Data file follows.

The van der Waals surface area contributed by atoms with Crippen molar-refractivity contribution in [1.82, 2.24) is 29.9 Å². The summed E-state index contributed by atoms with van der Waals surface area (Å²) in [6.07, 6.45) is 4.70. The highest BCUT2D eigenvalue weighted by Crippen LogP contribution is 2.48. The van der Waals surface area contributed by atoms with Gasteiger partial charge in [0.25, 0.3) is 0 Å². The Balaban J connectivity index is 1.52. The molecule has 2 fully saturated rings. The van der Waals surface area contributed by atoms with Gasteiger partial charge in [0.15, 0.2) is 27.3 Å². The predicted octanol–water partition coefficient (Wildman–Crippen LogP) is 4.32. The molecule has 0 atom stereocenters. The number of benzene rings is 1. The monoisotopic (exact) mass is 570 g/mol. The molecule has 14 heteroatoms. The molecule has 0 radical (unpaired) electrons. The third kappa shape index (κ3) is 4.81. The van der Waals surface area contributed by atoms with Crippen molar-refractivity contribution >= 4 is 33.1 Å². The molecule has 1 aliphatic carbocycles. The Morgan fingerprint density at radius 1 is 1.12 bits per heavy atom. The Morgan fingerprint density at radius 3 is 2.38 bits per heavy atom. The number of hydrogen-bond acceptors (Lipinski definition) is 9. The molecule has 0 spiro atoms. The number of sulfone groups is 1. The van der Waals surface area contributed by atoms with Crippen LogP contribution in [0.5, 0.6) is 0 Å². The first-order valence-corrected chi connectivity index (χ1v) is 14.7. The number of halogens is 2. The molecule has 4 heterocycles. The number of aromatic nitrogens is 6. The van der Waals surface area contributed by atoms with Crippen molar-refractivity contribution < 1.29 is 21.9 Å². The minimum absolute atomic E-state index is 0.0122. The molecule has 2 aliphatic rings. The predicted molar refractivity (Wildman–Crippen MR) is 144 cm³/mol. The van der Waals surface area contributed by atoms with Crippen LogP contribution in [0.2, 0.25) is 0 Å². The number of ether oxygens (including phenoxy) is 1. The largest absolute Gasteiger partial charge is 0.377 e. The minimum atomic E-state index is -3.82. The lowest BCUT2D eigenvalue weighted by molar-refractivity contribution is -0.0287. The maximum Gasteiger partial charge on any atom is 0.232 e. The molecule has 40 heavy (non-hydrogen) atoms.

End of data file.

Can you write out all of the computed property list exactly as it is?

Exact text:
The van der Waals surface area contributed by atoms with Crippen molar-refractivity contribution in [1.82, 2.24) is 29.9 Å². The summed E-state index contributed by atoms with van der Waals surface area (Å²) in [6.07, 6.45) is 4.70. The highest BCUT2D eigenvalue weighted by Crippen LogP contribution is 2.48. The van der Waals surface area contributed by atoms with Gasteiger partial charge in [0.25, 0.3) is 0 Å². The Balaban J connectivity index is 1.52. The molecule has 2 fully saturated rings. The van der Waals surface area contributed by atoms with Gasteiger partial charge in [0.15, 0.2) is 27.3 Å². The predicted octanol–water partition coefficient (Wildman–Crippen LogP) is 4.32. The molecule has 0 atom stereocenters. The number of benzene rings is 1. The monoisotopic (exact) mass is 570 g/mol. The molecule has 14 heteroatoms. The molecule has 0 radical (unpaired) electrons. The third kappa shape index (κ3) is 4.81. The van der Waals surface area contributed by atoms with Crippen molar-refractivity contribution >= 4 is 33.1 Å². The molecule has 1 aliphatic carbocycles. The Morgan fingerprint density at radius 1 is 1.12 bits per heavy atom. The Morgan fingerprint density at radius 3 is 2.38 bits per heavy atom. The number of hydrogen-bond acceptors (Lipinski definition) is 9. The molecule has 0 spiro atoms. The number of sulfone groups is 1. The van der Waals surface area contributed by atoms with Crippen LogP contribution in [0.5, 0.6) is 0 Å². The first-order valence-corrected chi connectivity index (χ1v) is 14.7. The number of halogens is 2. The molecule has 4 heterocycles. The number of aromatic nitrogens is 6. The van der Waals surface area contributed by atoms with Crippen molar-refractivity contribution < 1.29 is 21.9 Å². The minimum absolute atomic E-state index is 0.0122. The molecule has 2 aliphatic rings. The predicted molar refractivity (Wildman–Crippen MR) is 144 cm³/mol. The van der Waals surface area contributed by atoms with Crippen LogP contribution in [0.2, 0.25) is 0 Å². The number of ether oxygens (including phenoxy) is 1. The largest absolute Gasteiger partial charge is 0.377 e. The minimum atomic E-state index is -3.82. The lowest BCUT2D eigenvalue weighted by molar-refractivity contribution is -0.0287. The maximum Gasteiger partial charge on any atom is 0.232 e. The molecule has 40 heavy (non-hydrogen) atoms.